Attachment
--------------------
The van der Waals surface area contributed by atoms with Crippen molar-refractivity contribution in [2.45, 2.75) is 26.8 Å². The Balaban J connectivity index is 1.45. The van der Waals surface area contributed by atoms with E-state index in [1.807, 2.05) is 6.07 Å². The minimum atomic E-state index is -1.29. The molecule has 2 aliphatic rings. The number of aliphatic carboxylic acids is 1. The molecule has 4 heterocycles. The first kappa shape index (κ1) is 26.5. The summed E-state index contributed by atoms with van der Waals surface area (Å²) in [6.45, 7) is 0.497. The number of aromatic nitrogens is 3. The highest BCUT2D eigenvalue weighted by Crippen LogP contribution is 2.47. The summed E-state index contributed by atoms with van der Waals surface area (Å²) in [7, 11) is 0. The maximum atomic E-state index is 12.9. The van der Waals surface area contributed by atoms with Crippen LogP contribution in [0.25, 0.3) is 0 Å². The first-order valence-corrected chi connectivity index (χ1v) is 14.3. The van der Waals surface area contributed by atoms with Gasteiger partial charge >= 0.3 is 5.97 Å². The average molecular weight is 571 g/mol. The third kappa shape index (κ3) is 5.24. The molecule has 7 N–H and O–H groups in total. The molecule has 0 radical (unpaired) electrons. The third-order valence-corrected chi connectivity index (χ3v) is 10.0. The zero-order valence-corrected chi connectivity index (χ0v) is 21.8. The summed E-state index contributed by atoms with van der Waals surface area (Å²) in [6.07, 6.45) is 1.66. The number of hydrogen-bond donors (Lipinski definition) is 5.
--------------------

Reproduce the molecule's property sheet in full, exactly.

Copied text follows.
The van der Waals surface area contributed by atoms with Crippen molar-refractivity contribution in [2.45, 2.75) is 26.8 Å². The Balaban J connectivity index is 1.45. The van der Waals surface area contributed by atoms with E-state index in [1.807, 2.05) is 6.07 Å². The minimum atomic E-state index is -1.29. The molecule has 2 aliphatic rings. The number of aliphatic carboxylic acids is 1. The molecule has 4 heterocycles. The first kappa shape index (κ1) is 26.5. The summed E-state index contributed by atoms with van der Waals surface area (Å²) in [6.45, 7) is 0.497. The number of aromatic nitrogens is 3. The highest BCUT2D eigenvalue weighted by Crippen LogP contribution is 2.47. The summed E-state index contributed by atoms with van der Waals surface area (Å²) in [7, 11) is 0. The maximum atomic E-state index is 12.9. The van der Waals surface area contributed by atoms with Crippen LogP contribution in [0.25, 0.3) is 0 Å². The first-order valence-corrected chi connectivity index (χ1v) is 14.3. The van der Waals surface area contributed by atoms with Gasteiger partial charge >= 0.3 is 5.97 Å². The average molecular weight is 571 g/mol. The third kappa shape index (κ3) is 5.24. The molecule has 7 N–H and O–H groups in total. The molecule has 0 radical (unpaired) electrons. The third-order valence-corrected chi connectivity index (χ3v) is 10.0. The zero-order valence-corrected chi connectivity index (χ0v) is 21.8. The summed E-state index contributed by atoms with van der Waals surface area (Å²) in [6.07, 6.45) is 1.66. The number of hydrogen-bond donors (Lipinski definition) is 5.